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    Categories: Plumbing Tips

Common Plumbing Problems Affecting Older Homes

Common Plumbing Problems

In many of Canada’s older towns and cities, there are plenty of homes that date back to the turn of the century. And no, we don’t mean the one that just happened 15 years ago. Homes that are 100 years old (or more) have a distinctive and distinguished style that sets them apart from their newer counter-parts. Built by trained contractors or local novices, these historic homes have an individual look and feel that many people prefer over the style found in cookie-cutter subdivisions. If you own a historic house, then you know that they also have a lot of plumbing problems that they don’t share with those houses built after the 1970s.

Today, in order to construct or do any major renovation to a home, you have to acquire a permit from the city. Issued according to the Building Code Act, these permits assure that your renovations and construction abide by industry standards set to ensure your safety. This hasn’t always been the case. If you go far enough back, there were no regulations that standardized construction. As long as a person had the land and the means, anyone could build a house. This also meant that many unprofessional landowners were building homes alongside their professional counterparts. Without appropriate training, these builders could make unusual or unsafe choices when wiring their electricity and laying their plumbing which will cause common plumbing problems in the long run.

Materials Used For Pipes

Over the years, the accepted materials used for plumbing has evolved. Naturally, these materials will decrease plumbing problems that are commonly encountered in older homes. Before the 70s, many homes used galvanized steel pipes. Though strong, this material isn’t known for its longevity. After decades of water pushing through, the inside of galvanized pipes tends to rust. Owners of historic homes will start to encounter water pressure issues as the rust clogs restrict water flow through the pipes.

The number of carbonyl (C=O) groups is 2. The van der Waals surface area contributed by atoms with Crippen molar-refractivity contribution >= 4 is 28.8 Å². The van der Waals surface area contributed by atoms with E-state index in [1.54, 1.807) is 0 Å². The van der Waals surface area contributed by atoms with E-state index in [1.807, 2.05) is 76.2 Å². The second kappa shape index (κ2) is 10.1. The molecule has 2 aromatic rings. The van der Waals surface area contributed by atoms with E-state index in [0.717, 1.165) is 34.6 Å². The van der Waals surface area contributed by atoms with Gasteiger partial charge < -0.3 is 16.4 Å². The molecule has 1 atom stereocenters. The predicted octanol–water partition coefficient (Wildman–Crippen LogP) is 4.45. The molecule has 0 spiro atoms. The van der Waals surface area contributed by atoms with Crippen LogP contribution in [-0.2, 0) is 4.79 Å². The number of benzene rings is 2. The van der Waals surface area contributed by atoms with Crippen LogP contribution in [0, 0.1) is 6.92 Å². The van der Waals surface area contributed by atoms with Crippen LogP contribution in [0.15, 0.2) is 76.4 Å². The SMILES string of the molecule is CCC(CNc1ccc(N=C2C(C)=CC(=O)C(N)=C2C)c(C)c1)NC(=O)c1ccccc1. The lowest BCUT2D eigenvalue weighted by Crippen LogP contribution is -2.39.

While galvanized pipes inside the home can rust, sewer lines leading out of the home to the municipal sewer system can be clogged. Depending on how old your historic home is either clay or cast iron pipes were used. Time isn’t gentle to clay or cast iron pipes, as these materials are prone to corroding over time. Both kinds of pipes are susceptible to invading roots systems as well, especially those that have had nearly a century to grow. Strong roots combined with weakened pipes aren’t a good combination for the integrity of your sewer lines, which is why so many historic homes experience sewer line back-ups.

As a historic homeowner, you don’t have to live with poor water pressure while under the constant threat of a flood. Our expert plumbers have been trained to handle any kind of plumbing system, including those dating back to the turn of the century. By using state-of-the-art cameras to inspect your pipes and sewer lines, our trained plumbers can identify the type of materials used and where exactly the issue is situated. From there, they can determine what part of your pipes needs to be repaired or replaced. By using hydro flush technology, our staff can blast away the corroded material causing blockages in your pipes. Using trenchless technology, our plumbers can locate and replace aged sewer lines without unsettling your landscape or destroying your property.

Need Some Help?

There’s a way to solve even the worst problems caused by old building standards and inferior materials. If you’ve noticed lowered water pressure or have walked into a flooded basement, call us right away. We’re available whenever you need us to inspect your property and replace your out-dated plumbing. After you get in touch, you can get back to enjoying the comfort and style an older home can afford you.

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